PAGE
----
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    Academic: Russia's Withdrawal From Syria 'Message of Trust'

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    During his trip to Syria’s Latakia, President Vladimir Putin said that Russia would withdraw its military forces from the region. Speaking to Radio Sputnik, professor Eyal Zisser, vice rector of Tel Aviv University and the holder of The Yona and Dina Ettinger chair in Contemporary History of the Middle East, explained why the move is quite logical.

    Sputnik: Does this announcement from the Russian leader come as a surprise?

    The Russians said from the early beginning that they came to fight for a reason, to defeat ISIS [Daesh]. They have no intention to establish any sort of military presence in Syria. So it's quite logical that when the mission was accomplished, ISIS [Daesh] was defeated, there is no need for such level of presence. It was expected due to the military achievements in the battlefield.

    Sputnik: Why is Russia's withdrawal at this particular moment in time so significant? Do you see it impacting the current military situation in the region?

    It's a positive sign; it's a sign of trust in the assets, to main agreement signed by Russia, Iran, Turkey to stabilize the situation. This is a message of trust that stability can maintain without the presence of Russian forces. This might be the main impact. There is no any more need for the presence of the forces. By withdrawing them it's a very positive message to the entire region.

    READ MORE: Russia Pulling Out Troops From Syria, What's Next? Five Things You Should Know

    Sputnik: Do you think this is going to lead towards involving more different opposition groups like the Moscow and Cairo platforms we've heard about in the Syrian resolution talks?

    Well, I don't think they had any problem with the Russian presence. They actually wanted Russia to play a role in the process. There shouldn't be any immediate impact on these negotiations. Russia, Russian President [Vladimir Putin] reached a point when there is no need to have military presence — people listen to him without this.

    Sputnik: Vladimir Putin's visit to the region is the first by a foreign head of state. How important is the fact that Vladimir Putin arrived in person? Do you think it's more symbolic?

    Yes, it's symbolic, I mean, because people want to see signs of relief and the light in the end of the tunnel and such a visit shows them that we are approaching slowly, slowly towards the end of the Syrian civil war.

    Sputnik: The president did say that should terrorists "raise their heads again Russia of course will carry out strikes." This is like a warning, isn't it?

    Yes, such an announcement from Moscow that Russia will withdraw its forces, you know there were several times in the past, there was some intention to withdraw Russian forces, but when the need [emerged] for the continuation of the military campaign these forces stayed. Nobody doubts that unless the stability will be achieved the Russians wouldn't leave till stability would be achieved.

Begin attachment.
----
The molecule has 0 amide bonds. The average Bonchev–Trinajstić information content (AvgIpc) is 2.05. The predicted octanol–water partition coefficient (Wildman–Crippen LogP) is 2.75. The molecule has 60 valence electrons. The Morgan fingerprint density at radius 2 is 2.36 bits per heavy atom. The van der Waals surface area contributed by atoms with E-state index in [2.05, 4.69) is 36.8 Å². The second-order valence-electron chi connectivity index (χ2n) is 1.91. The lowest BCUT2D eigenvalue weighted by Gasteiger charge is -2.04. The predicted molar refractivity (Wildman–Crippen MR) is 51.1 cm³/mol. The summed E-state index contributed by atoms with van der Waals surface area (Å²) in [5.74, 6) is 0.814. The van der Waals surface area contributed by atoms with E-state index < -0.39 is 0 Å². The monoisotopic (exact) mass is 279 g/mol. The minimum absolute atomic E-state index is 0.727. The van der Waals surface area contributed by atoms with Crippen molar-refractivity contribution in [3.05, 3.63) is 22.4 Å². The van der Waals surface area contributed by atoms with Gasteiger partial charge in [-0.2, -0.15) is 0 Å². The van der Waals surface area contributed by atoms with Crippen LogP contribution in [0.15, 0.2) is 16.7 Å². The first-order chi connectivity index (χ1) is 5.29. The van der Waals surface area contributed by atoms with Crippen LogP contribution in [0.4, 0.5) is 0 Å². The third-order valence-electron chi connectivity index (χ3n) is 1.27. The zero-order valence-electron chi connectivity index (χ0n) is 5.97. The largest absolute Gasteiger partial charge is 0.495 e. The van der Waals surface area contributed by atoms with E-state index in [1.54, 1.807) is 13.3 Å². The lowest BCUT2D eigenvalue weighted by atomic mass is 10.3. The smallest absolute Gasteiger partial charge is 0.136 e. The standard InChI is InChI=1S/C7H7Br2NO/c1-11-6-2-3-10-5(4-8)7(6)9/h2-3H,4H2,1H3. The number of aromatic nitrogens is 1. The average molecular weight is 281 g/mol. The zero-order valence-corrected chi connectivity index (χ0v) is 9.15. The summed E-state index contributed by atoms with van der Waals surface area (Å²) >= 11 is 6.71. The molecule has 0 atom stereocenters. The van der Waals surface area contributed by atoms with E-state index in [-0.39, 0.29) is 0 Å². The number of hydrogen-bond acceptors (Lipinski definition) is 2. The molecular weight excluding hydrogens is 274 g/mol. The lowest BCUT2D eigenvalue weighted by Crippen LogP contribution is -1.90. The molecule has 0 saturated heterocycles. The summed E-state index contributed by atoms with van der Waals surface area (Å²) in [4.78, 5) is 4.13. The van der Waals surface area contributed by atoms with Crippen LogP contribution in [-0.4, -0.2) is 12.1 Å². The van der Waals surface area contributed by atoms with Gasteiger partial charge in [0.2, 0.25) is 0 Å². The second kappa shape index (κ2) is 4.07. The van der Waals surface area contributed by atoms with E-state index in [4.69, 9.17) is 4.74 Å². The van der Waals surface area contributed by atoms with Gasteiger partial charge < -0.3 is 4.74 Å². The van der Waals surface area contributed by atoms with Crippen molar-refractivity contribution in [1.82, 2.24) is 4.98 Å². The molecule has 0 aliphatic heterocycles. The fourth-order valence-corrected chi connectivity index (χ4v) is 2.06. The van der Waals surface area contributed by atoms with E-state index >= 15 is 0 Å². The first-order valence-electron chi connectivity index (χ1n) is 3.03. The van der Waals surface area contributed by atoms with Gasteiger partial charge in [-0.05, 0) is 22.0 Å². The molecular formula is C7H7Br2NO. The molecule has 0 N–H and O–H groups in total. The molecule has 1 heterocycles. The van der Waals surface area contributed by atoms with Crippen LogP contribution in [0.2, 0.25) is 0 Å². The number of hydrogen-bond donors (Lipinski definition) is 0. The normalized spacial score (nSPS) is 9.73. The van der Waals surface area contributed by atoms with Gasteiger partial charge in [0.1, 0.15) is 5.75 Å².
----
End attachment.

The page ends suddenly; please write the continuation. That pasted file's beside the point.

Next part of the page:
President Vladimir Putin visits Hmeymim Air Base in Syria
    © Sputnik / Michael Klimentyev
    President Vladimir Putin visits Hmeymim Air Base in Syria

    Sputnik: Can we see this military victory as impacting the Syrian peace process?

    With the Russian and the Iranian involvement, the rebels, when we speak on the other side, there are rebels, the moderate rebels that are taking part in the process and also the terrorists with the first sign of military involvement, it seems to me that the other side lost any hope in gaining victory. This was very important — the involvement, the presence, eventually, the military achievements would facilitate a peace process.

    READ MORE: Syrians Praise Role of Russian Troops Yet Concerned Over Military Withdrawal

    Sputnik: There is always the danger of terrorists infiltrating and regrouping. Do you think Syrian forces are capable currently of coping with the military situation as it is in the region right now, without Russia's help?

    No, I don't think this is the case. Russian involvement is crucial and important but we still have thousands of Iranian and Shia militia forces fighting on Syrian side. There are still there. Also, Russia pulled out its forces but still has a presence and needs to facilitate the mediation process in many areas in Syria. And some of the rebel groups don't need to see a Syrian or a Russian aircraft — it's enough to see a Russian diplomat or a Russian mediator. They are there, there are those who ensure stability. It will take a long time till the Syrian state will be able to force law and order by itself.

    Sputnik: And of course if we take a closer look at the border with Iraq, Russia announced that the Syrian Army had fully restored control over this area and this claim has been denied by the US. What actions can we expect from the US army?

    There is some sort of an understanding between the Russians and the Americans, I mean at least between the presidents of those two states. I don't know what the American strategy is but let's assume they were interested in defeating ISIS [Daesh]. Once this mission was accomplished, I mean, I don't know what they are up to, they don't know as well. And I guess that eventually they will reach some sort of an understanding with the Russians.

    The views and opinions expressed by Eyal Zisser are those of the speaker and do not necessarily reflect those of Sputnik.

    The views and opinions expressed in the article do not necessarily reflect those of Sputnik.

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    Tags:
    militia, opposition, The Syrian war, Daesh, Syrian Arab Army, Vladimir Putin, Iran, Syria, United States, Russia, Middle East
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